The race for operating system domination may end in a draw, according to an open source code expert.
OpenBSD project leader Theo de Raadt says a duopoly could occur in the OS space where binaries only run on Windows and source code only compiles on Linux.
What worries de Raadt is not the recurrence of Unix's fate of the 80s, but an emergence of a duopoly, with Microsoft and Linux firmly entrenched.
"I don't think [the different Unix flavours] was a bad thing," de Raadt said.
"Everybody's afraid of the Windows world because Microsoft programs only run on Windows," he said.
"What really makes me afraid is that we are starting to see source code that only compiles on Linux." Part of the open source movement, de Raadt is in Melbourne this week as a guest of the Australian Unix User Group (AUUG), for a gathering of open source promoters.
As the project leader for the development of OpenBSD, de Raadt has seen many flavours of operating systems spring from the university-led open source code movement of the late 70s.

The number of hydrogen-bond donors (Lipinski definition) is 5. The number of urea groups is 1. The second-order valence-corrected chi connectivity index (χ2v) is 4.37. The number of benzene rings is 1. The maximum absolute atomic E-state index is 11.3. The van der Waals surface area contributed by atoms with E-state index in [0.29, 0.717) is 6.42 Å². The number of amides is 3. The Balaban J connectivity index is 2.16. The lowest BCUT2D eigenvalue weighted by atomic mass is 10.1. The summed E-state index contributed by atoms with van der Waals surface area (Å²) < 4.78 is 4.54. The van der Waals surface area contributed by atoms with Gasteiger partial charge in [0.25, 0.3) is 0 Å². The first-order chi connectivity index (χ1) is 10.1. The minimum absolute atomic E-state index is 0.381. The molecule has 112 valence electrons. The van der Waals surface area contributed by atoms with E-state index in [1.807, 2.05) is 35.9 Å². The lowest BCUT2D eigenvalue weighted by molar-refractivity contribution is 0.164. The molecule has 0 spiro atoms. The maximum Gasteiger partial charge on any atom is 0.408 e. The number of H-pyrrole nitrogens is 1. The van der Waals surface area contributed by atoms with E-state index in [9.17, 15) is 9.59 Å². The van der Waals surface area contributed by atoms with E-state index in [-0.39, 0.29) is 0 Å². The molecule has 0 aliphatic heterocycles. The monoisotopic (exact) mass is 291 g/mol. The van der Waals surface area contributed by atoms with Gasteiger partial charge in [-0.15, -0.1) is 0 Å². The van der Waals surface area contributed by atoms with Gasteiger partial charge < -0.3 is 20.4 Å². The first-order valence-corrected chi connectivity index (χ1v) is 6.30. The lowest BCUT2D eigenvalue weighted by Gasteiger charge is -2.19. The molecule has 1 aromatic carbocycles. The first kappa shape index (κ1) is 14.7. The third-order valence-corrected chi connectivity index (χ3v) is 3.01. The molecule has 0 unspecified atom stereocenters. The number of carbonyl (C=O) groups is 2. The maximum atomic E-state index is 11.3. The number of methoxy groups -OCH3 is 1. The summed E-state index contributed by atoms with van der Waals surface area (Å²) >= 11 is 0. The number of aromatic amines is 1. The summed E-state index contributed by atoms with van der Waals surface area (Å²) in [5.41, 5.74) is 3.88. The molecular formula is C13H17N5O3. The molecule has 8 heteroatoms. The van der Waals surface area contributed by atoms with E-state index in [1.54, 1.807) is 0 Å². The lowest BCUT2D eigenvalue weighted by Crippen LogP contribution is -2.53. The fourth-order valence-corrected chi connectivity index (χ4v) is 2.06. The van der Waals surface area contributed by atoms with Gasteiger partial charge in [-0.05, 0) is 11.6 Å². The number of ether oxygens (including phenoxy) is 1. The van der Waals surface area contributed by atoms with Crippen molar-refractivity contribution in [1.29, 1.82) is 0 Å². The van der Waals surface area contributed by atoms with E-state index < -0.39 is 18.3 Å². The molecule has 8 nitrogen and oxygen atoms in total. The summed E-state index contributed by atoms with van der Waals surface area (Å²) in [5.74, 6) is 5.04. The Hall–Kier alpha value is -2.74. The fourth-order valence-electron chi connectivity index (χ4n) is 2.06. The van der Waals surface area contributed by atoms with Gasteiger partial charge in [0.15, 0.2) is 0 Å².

"The University of California, Berkeley, developed BSD [Berkeley Software Distribution] releases for many years," de Raadt said.
When this research group disbanded, three different versions of the free code were maintained by three different projects, one of these was OpenBSD.
OpenBSD is generally regarded in the open source community as being far more secure than Linux, with its developers concerned mainly with security, code reliability and integration of cryptography.
However, de Raadt sees this variety in the OS space as a boon rather than a burden. In a world where there is only one brand of product, contends de Raadt, "that product becomes less reliable over time and starts costing more, because there is no variety in the market place.
"In the world of source code, there are thousands of software packages out there that pre-date Linux," de Raadt said.
"Some of those software packages no longer compile on operating systems other than Linux. That's a worry," he said.
De Raadt also points out that there are already some 240 incompatible versions of Linux in the market place today with different libraries, programs, options and compilers.
"I don't think that's ever going to change," de Raadt said. "We are always going to have to contend with incompatibilities and variety."